Focus Stacking Method

See yesterday's blip and please look at the above image in LARGE. I am fully aware that while many of you are already proficient at focus stacking and have your own methods, this is a new technique for many blippers. What I am talking about is only ONE of many potential strategies for focus stacking but it works for me. It is quick and simple. Feel free to ask questions. What I don't know, I'll make up. :o))

Focus stacking is potentially useful for people who like to take pictures of flowers, jewellery, handicrafts, food and commercial illustrations of small subjects. It is also wonderful for extreme wide angle perspective images involving (in the same picture) elements at the limits of close focus and also elements at near infinity.  While it is possible to employ focus stacking without using a tripod, best results (by far) will come by using one.  It is not a recommended technique for moving subjects such as birds, insects, flowing water or plants in a breeze.  It is not necessarily for people who like to utilise narrow depth of field image characteristics for artistic effect although there may well be occasions when using very close focus with full frame cameras, one might like to lengthen the depth of field ... just a little ... but might not be able to do so by alternative means.

I am going to assume that you already know how to mount your camera on a tripod and fire off (say) four shots of a close focus subject while with each new exposure you move the focus point around to concentrate on features at different distances. In any event, an illustration of that appears above.

I am also assuming that you have SOME version of Adobe Photoshop Elements.  I have been teaching Photography for many years now.  I have not yet found a better or cheaper software compromise for use by amateur enthusiasts. It has innate flexibility given that it accepts a wondrous number of third party plug-ins. I now use PSE myself in preference to anything else. Unfortunately, PSE has never natively possessed the means for managing focus stacking.

Successful focus stacking requires:
a)  multiple images of the same subject each focused upon different parts of the subject (see above)
b)  software capable of accurately stacking, aligning and blending the images optimising sharp focus

Two oft recommended software packages for focus stacking are Zerene Stacker and Helicon Focus but they ARE expensive. For the number of times when I will use focus stacking (every now and then) I probably can't justify $US200 for the pro version of Helicon or $US189 for the equivalent package from Zerene. Mind you, if you were going to do this sort of thing most days those excellent options might well be worth the money.

Anyway, I have lived what is becoming an embarassingly long life but I had never heard of Elements+.  More fool me.  It is described as "add on" software for the basic Photoshop Elements . Strictly speaking it isn't a plug-in as such. Instead it purports to unlock a lot of the redundant code which is actually already IN PSE  but which was locked off when the full version of Photoshop was de-tuned to market the Elements version. Versions of Elements+ which include the ability for focus stacking are available for PSE versions 8 or later. They cost (wait for it) $US12. After installation, a series of tools (referred to as "scripts") becomes accessible through the "Effects" window.  One of the scripts is "Focus Stacking"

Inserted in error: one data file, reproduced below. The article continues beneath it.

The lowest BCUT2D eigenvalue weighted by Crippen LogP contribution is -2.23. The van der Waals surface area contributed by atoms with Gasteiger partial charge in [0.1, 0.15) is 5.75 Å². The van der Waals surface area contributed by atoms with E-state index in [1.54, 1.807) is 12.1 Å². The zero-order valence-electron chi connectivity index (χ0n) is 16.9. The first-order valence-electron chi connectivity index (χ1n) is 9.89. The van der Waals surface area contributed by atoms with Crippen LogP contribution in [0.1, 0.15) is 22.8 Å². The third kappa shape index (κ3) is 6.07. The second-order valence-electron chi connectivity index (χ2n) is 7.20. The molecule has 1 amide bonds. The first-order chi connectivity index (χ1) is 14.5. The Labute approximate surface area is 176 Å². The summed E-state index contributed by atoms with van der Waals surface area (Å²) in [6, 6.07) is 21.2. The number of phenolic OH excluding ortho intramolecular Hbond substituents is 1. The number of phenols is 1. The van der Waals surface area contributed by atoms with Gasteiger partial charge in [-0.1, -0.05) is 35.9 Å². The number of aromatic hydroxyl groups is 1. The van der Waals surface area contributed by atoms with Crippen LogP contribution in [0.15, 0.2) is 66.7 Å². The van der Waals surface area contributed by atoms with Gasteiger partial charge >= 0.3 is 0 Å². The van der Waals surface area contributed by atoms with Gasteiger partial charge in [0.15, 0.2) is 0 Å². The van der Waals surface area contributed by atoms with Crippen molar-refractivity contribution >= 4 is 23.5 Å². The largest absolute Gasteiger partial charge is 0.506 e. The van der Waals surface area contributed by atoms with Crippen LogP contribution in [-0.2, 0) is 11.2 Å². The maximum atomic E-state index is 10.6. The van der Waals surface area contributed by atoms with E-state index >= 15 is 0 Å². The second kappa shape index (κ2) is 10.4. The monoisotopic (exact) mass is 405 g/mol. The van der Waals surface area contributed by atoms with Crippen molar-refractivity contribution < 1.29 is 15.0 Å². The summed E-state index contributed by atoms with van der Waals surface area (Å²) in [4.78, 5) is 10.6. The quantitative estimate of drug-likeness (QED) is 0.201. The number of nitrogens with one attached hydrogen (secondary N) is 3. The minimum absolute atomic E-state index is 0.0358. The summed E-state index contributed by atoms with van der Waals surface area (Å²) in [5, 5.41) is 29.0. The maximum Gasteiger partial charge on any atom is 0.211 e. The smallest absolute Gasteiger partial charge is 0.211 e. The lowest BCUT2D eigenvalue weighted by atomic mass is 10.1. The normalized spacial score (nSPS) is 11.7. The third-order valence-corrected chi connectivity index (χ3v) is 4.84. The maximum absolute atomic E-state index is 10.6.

Now no-one can guarantee that for your particular computer and set up the download/installation process will be without hassles. I can only tell you that for me, everything happened without difficulty or fuss. Just make certain that when selecting the correct Elements+ that you choose the correct format and version number to suit your existing copy of PSE.  After payment is made, and download is done, installation automatically follows. When you open your modified version of Photoshop Elements for the first time,  your computer system will faff around for a few minutes while PSE integrates the new code.

Step ONE: Open into PSE all of the files containing the differently focused exposures. (Examples above)
Step TWO: Open the "Effects" window. Choose the "Photo Effects" option, select "Elements+" and double click on "Scripts" which is an icon shaped like a scroll. A new window will appear. Double click on "Focus Stacking". Sit back and relax while the software automatically stacks, aligns and blends the images. It takes about 30secs or so. At the end, a new window will appear. It will tell you that all is done. Click "OK".
Step THREE: You will notice that during the process some slight edge distortions may have crept into the final image, probably due to final alignment corrections. Simply crop off the very edges of the image and you are finished. SEE A DEMONSTRATION.

P.S. My favourite version of PSE is still 10 and the instructions just above should be correct for it. When searching for the "Focus Stacking" script in later versions, however, you need to find an intervening menu called "Sharpen" within which you should ultimately find what you need:
i.e. Elements+/Scripts/Sharpen/Focus Stacking

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